As well as blank materials, Peer Kriesel frequently paints on existing print products that are of no more use. For his “overpaintings” he uses validated transport tickets, admission tickets and old invitations to exhibition openings. Kriesel is fascinated by these materials precisely because they were conceived for that short lifetime –that is, for the trip from A to B or for the attendance to the event-. Thus, they are often only valuable for that short act, and then rather represent a disposable object. However, they tell a full story, as every journey took place for a reason and every time spent in the cinema or at an exhibition left a memory.
Design elements, imprints and blurred, partly faded stamping ink serve Kriesel as a source of inspiration for these works.
Nautical charts and maps
The overpainted nautical charts and maps and city maps are part of the new series of works by the Berlin artist Peer Kriesel (* 1979). The artist-like overpaintings are large-format with the nautical charts, which turn the filigree and detailed structures into an almost endless swarm.
Peer Kriesel paints over old - often very rare - maps with watercolor and acrylic paint as well as pigment fineliner. There is another irrevocable hindrance to the medium of the card, but at the same time the object belongs to art. The old (defied) and anachronistic viewing maps that have become anachronistic in the age of Google are thus brought back to life. The map representation with its landscapes and data, its past life and the time from which it is fixed serves as a source of inspiration for new things: For an unfathomable universe and grimaces, mythical creatures and figures that are drawn with the finest line on paper. Bank and land borders feel open.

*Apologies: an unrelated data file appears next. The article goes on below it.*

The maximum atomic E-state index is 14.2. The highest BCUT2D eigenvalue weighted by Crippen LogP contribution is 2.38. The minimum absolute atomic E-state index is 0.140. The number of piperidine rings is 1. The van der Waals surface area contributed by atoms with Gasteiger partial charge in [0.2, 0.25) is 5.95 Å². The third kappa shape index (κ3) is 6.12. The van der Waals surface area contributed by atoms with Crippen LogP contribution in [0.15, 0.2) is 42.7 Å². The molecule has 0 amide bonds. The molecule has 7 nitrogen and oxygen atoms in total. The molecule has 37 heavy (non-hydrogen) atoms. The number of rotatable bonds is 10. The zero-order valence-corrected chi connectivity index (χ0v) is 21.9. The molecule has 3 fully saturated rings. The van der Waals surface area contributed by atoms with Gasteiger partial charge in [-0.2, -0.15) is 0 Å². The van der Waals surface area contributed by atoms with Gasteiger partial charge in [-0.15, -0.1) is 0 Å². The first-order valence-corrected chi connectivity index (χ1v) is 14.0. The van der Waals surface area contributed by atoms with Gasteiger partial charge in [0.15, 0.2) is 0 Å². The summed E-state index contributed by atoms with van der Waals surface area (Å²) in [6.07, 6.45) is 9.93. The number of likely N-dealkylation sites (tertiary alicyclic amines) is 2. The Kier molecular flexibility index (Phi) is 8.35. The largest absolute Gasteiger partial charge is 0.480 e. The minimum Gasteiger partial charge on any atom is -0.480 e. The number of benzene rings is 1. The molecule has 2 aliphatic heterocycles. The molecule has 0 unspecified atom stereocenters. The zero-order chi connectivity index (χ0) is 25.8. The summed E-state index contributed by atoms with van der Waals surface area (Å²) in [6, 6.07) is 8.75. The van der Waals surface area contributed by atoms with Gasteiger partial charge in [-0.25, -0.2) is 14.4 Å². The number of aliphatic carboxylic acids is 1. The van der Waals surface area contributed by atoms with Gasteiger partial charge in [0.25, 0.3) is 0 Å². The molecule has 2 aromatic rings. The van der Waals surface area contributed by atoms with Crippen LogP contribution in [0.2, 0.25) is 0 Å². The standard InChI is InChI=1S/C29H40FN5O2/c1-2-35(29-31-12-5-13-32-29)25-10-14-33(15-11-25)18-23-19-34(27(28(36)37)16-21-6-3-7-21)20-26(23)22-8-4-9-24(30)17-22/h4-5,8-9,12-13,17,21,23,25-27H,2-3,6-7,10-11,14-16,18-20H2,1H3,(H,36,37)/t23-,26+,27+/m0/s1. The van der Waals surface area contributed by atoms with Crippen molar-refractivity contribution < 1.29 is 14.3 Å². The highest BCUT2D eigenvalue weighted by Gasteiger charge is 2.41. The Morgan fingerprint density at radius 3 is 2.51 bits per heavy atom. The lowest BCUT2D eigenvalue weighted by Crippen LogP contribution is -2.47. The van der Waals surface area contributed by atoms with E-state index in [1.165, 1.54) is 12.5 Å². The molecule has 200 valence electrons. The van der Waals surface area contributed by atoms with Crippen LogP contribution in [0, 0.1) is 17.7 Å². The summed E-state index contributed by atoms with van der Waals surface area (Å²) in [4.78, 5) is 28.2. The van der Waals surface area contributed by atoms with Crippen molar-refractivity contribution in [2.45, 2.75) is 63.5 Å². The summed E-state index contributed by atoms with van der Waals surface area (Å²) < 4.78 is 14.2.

The overpaintings by Peer Kriesel are strong due to the age of digitization.
It is about values, the interests of communication, the perception of perception and inflation. Consumption of art and media.
The works of the overpainting of the map must symbolically orient themselves in an age of excess of data, influences, impressions and messages that unstructured responsibilities no longer belong and do not belong.
This series of works includes painting over old postcards, documents and papers from my great-uncle, Achim.
They tell a personal but also a forgotten story - on old, aesthetically exciting surfaces and backgrounds, new figures and a world from today emerge in contrast.
In addition to old postcards from the family, the papers and backgrounds are also from a time when they were prisoners of war during and after World War II.
The type of communication and the feelings associated with it during this time are particularly interesting. Hope when you will finally be released, fears about relatives and all that analogue by field post, which was on the road for weeks and today it seems like a miracle anyway that it has reached the recipient. Answers then took just as long and were only as short on small postcards as today's twitter messages. See works